TALAS is NOT taking orders for their new comprehensive catalog, and it is NOT nearly ready, and it does NOT cost $1.00, and TALAS is NO LONGER at 104 Fifth Avenue. Everything else about the announcement on page 70 of the previous issue is right. My sincere apologies to everybody who sent in $1.00 two months ago and who has been waiting ever since. I sent mine in too. What apparently happened was this: The old cards announcing the previous edition of the catalog and soliciting orders for it were handed out at the IIC meeting in September. The intention was to warn everybody that they were only being used to get the addresses of everyone who wanted a new catalog, but they missed a few people, including me. I fed the card into the typing and preparation process without noticing the address was wrong.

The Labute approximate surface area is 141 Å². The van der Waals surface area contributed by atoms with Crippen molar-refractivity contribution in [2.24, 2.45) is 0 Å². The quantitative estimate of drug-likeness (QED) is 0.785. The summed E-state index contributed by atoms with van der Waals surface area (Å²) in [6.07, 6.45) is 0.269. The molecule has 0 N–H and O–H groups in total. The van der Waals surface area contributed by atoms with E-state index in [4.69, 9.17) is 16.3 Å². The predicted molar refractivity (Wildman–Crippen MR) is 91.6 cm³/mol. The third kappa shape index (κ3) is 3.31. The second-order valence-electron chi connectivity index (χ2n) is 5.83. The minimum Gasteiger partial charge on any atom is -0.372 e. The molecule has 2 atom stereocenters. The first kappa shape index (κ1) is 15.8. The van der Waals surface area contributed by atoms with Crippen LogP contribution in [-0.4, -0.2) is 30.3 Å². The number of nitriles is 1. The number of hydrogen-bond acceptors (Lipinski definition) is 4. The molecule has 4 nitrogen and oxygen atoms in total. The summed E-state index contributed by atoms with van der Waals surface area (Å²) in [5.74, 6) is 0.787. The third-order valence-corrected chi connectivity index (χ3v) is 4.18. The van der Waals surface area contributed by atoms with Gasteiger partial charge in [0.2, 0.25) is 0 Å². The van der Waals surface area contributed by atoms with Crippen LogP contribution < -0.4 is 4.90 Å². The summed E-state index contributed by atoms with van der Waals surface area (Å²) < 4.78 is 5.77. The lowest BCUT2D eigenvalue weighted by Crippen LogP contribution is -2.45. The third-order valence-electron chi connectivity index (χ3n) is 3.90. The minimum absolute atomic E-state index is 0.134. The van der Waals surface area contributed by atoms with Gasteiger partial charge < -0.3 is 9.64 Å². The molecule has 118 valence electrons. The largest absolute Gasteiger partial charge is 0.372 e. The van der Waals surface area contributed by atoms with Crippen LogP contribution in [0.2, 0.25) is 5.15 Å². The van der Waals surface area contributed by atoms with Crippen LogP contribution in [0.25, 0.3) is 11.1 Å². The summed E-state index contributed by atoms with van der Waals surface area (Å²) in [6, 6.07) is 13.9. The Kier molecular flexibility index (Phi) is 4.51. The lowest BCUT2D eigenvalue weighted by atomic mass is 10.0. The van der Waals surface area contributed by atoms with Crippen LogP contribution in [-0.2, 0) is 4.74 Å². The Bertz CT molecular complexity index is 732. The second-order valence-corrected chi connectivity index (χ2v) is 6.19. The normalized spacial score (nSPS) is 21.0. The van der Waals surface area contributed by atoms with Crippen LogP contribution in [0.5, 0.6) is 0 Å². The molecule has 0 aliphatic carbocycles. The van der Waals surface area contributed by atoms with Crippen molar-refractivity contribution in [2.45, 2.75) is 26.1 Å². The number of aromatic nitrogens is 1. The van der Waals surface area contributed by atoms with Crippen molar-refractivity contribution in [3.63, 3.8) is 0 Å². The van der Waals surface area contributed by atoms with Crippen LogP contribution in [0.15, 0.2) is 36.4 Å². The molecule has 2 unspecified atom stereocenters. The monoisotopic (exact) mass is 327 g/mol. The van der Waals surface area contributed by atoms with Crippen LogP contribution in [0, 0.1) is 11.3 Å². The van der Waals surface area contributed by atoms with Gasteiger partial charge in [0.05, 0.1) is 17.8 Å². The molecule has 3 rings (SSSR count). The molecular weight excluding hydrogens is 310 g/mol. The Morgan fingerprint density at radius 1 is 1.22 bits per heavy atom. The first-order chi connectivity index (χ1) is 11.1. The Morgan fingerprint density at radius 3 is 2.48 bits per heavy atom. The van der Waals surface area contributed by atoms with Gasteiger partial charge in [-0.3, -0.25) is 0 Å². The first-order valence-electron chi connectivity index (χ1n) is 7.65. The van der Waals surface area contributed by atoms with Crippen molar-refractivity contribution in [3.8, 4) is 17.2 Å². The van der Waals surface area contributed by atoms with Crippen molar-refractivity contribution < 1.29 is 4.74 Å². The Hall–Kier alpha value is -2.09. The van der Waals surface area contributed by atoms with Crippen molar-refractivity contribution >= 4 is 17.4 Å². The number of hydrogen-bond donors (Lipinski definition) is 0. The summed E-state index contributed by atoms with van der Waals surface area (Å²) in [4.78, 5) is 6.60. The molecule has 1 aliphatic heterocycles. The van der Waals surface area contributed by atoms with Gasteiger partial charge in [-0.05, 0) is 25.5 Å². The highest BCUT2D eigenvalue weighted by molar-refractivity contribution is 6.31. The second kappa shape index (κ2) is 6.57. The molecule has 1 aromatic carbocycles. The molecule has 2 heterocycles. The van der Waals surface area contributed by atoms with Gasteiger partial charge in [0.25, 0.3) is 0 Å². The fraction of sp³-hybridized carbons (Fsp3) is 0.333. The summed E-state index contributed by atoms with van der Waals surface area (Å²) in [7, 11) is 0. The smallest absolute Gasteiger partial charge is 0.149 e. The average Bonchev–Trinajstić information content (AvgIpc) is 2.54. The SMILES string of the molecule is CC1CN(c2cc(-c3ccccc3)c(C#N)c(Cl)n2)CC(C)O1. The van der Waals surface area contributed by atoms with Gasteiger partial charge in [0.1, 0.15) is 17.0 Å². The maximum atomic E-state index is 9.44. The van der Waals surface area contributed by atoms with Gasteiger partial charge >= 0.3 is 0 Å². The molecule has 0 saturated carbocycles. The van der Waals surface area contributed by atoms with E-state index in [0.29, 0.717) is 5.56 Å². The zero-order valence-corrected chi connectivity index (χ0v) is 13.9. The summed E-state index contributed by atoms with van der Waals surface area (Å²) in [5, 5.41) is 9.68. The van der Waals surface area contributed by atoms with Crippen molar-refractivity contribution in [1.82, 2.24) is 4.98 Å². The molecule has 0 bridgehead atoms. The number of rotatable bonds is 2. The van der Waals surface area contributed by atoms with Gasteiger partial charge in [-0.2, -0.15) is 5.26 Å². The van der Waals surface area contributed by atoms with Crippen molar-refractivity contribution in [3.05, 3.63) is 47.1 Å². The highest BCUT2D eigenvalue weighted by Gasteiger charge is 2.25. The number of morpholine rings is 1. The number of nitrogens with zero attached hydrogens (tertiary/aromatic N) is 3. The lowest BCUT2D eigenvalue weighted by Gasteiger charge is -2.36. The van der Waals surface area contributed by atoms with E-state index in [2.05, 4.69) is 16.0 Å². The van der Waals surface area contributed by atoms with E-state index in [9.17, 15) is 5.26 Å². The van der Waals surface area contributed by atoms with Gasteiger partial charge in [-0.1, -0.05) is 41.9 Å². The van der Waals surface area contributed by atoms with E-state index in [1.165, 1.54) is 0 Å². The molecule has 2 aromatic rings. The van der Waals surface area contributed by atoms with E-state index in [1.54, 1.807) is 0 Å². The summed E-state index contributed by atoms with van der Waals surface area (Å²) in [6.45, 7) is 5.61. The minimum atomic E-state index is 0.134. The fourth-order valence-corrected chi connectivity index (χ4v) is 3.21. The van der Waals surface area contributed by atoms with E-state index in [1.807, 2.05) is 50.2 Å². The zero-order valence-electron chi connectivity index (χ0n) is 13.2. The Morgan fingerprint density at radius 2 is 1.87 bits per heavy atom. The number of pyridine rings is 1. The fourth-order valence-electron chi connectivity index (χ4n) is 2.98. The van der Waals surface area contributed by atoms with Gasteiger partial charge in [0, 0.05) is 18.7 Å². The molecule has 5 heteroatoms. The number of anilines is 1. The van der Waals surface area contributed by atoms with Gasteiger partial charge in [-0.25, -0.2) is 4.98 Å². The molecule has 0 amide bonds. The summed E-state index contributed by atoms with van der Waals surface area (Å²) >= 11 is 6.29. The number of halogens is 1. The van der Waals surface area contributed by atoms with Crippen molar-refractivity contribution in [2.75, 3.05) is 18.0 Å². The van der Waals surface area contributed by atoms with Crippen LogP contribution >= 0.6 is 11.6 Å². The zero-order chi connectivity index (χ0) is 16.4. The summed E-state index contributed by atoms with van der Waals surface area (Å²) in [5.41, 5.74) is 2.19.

The One Day Library Workshops on October 30 and November 20 were taught by Gisela Noack and Martha Little, not by CAW Manager Lage Carlson as announced. He will, however, be teaching an Inlay/Onlay Workshop on February 19 at CAW, 80 Audubon St., New Haven, CT 06511.
On page 67 of the October issue, it was stated that 16 experts were consulted in the process of assessing the condition of the Declaration of Independence, Constitution and Bill of Rights. Actually, this is the number listed in the report, but a larger number were consulted. The committee consisted of four members (not five): Norbert Baer, Peter Waters, Leslie Smith and Paul Banks.